Posterior Long Leg Splinting Periprocedural Care

Updated: Mar 26, 2021
  • Author: Suzanne Bentley, MD, MPH; Chief Editor: Erik D Schraga, MD  more...
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Periprocedural Care

Equipment

Materials employed in posterior long leg splinting include the following:

  • Bucket
  • Water source
  • Stockinette
  • Cast padding (eg, Webril; Covidien, Mansfield, MA)
  • Plaster or fiberglass casting material - Recommendation for long leg splints is to use 12-15 layers of 6-in. (15-cm) plaster
  • Elastic bandage (eg, Ace wrap; 3M, St Paul, MN) - Recommendation is to use 4-in. (10-cm) or 6-in. (15-cm) rolls
  • Crutches
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Patient Preparation

Anesthesia

It is important to ensure adequate analgesia of the patient during and after splinting because splint application may involve some painful movement of the injured limb. With the administration of any analgesic agent or the initiation of a formal sedation protocol, care should be taken to avoid oversedation. A complete neurovascular examination should be performed before and after the splint has been applied.

Acceptable techniques include the following:

  • Administration of a hematoma block or nerve block (see Nerve Block, Sural, and Nerve Block, Saphenous)
  • Procedural sedation, administered by an experienced practitioner with appropriate monitoring in place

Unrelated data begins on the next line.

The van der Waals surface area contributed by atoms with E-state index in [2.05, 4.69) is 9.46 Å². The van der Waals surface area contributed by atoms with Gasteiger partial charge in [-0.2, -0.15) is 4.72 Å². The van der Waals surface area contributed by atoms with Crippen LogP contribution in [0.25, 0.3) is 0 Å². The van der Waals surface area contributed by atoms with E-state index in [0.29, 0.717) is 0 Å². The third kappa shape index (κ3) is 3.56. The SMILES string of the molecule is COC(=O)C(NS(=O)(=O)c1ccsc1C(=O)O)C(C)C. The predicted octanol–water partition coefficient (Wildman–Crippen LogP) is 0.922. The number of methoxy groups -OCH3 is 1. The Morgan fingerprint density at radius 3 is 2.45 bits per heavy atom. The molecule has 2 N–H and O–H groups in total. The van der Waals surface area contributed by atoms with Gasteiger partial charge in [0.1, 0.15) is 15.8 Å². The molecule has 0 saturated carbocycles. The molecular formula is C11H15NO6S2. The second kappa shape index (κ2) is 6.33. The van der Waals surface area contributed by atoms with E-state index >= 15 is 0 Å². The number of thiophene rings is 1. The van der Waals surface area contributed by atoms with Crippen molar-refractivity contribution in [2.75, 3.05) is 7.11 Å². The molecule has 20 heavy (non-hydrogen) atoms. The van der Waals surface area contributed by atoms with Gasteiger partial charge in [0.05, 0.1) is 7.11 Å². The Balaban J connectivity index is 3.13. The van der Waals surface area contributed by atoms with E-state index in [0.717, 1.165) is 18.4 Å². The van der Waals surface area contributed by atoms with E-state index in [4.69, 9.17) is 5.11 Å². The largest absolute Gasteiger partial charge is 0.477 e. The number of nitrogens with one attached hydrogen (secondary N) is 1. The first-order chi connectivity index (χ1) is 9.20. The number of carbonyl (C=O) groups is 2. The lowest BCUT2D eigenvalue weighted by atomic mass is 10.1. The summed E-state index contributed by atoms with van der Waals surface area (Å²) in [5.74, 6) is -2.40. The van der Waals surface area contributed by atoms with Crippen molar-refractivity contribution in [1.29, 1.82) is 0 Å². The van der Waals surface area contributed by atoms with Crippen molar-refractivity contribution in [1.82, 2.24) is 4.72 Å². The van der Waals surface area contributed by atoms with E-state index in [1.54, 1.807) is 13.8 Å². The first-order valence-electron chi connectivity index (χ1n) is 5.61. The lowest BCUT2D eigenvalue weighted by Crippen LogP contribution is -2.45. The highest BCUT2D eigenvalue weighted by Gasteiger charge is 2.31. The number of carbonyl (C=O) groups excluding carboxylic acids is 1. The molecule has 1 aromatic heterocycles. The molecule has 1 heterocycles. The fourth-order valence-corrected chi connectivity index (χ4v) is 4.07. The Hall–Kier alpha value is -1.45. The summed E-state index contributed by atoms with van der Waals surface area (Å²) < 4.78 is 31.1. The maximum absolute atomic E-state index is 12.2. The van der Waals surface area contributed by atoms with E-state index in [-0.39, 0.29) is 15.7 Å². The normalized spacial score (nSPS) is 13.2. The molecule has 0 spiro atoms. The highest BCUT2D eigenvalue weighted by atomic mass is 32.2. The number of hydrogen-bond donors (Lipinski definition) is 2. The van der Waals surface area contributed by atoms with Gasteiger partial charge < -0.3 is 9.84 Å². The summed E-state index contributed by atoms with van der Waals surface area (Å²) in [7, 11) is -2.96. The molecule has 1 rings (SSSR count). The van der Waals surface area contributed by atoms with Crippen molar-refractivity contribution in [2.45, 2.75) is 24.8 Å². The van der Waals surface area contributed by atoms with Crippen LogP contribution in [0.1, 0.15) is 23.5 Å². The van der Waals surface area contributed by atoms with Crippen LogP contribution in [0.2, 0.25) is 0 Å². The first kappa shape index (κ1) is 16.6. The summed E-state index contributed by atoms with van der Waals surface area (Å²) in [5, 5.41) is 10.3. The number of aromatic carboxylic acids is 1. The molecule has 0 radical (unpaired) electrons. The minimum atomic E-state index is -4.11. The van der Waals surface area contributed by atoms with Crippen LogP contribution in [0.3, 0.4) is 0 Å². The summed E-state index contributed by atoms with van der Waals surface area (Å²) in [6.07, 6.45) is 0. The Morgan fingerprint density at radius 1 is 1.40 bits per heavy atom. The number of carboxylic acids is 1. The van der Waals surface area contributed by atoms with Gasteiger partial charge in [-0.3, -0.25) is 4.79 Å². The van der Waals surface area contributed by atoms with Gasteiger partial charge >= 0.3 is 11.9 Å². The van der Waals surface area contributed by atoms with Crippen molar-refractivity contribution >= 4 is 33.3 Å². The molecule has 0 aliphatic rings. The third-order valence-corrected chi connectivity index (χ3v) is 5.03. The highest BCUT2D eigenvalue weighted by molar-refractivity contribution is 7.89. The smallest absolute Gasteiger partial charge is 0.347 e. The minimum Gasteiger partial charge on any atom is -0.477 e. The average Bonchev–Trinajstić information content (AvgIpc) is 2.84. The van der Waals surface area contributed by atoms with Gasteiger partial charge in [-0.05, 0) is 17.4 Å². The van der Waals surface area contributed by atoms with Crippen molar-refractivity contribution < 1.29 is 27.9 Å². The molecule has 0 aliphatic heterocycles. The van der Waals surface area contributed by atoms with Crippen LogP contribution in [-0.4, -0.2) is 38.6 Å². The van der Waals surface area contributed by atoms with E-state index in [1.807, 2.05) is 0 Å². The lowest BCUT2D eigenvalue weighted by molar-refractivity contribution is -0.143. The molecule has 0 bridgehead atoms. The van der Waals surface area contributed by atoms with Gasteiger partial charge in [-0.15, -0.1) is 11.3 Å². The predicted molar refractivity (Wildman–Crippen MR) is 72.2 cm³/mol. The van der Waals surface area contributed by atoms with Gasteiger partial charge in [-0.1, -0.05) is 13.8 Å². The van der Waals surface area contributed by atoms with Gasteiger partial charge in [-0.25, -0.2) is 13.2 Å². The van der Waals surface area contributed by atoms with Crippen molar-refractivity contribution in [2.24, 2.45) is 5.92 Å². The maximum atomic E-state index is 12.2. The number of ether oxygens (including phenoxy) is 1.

• Administration of oral or intravenous (IV) pain medications, including nonsteroidal anti-inflammatory drugs (NSAIDs) or opioid analgesic agents

Controversy exists regarding whether NSAIDs delay bone healing, and further investigation is warranted to determine which patients are at highest risk for delayed healing and complications produced by NSAIDs. Vuolteenaho et al note that “in the meantime, use of NSAIDs in fracture patients should be cautious, keeping in mind the benefits of pain relief and inhibition of ectopic bone formation on one hand, and the risks of non-union and retarded union on the other hand.” [4]

To date, studies have been inconclusive on this issue; however, most orthopedists and emergency medicine practitioners continue to use NSAIDs in the treatment of fractures. Because of the potential risk of delayed healing and other complications, the clinician may want to choose non-NSAID analgesics in cases of confirmed fractures.

Positioning

Remove all clothing from the affected limb upon initial presentation to the emergency department (ED). Ensure adequate analgesia. Remove all jewelry from the affected limb, including toe rings or ankle bracelets. Drape the patient with a sheet to ensure cleanliness, then completely expose the affected limb. Perform and document neurovascular and wound/skin examinations before and after splint application.

If an assistant is available, position the patient prone on the bed while the assistant elevates the leg for stockinette and padding placement. Then, as the assistant holds the splint in place, secures it with elastic wrap.

If no assistant is available, position the patient supine with the foot flexed. In this position, the patient’s toes elevate the injured limb off the bed to allow room for plaster and elastic bandages to be wrapped around it. The splint may then be laid on the posterior surface of the extremity, and the leg may be wrapped with no need for further support from applied plaster.

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Monitoring & Follow-up

Provide appropriate discharge and follow-up instructions. These should include pain control; instructions on resting, icing, and elevating the injured extremity; and advice on keeping the splint clean and dry. Provide properly adjusted crutches, and instruct the patient on how to use them safely. Arrange for orthopedic follow-up in 1-5 days.

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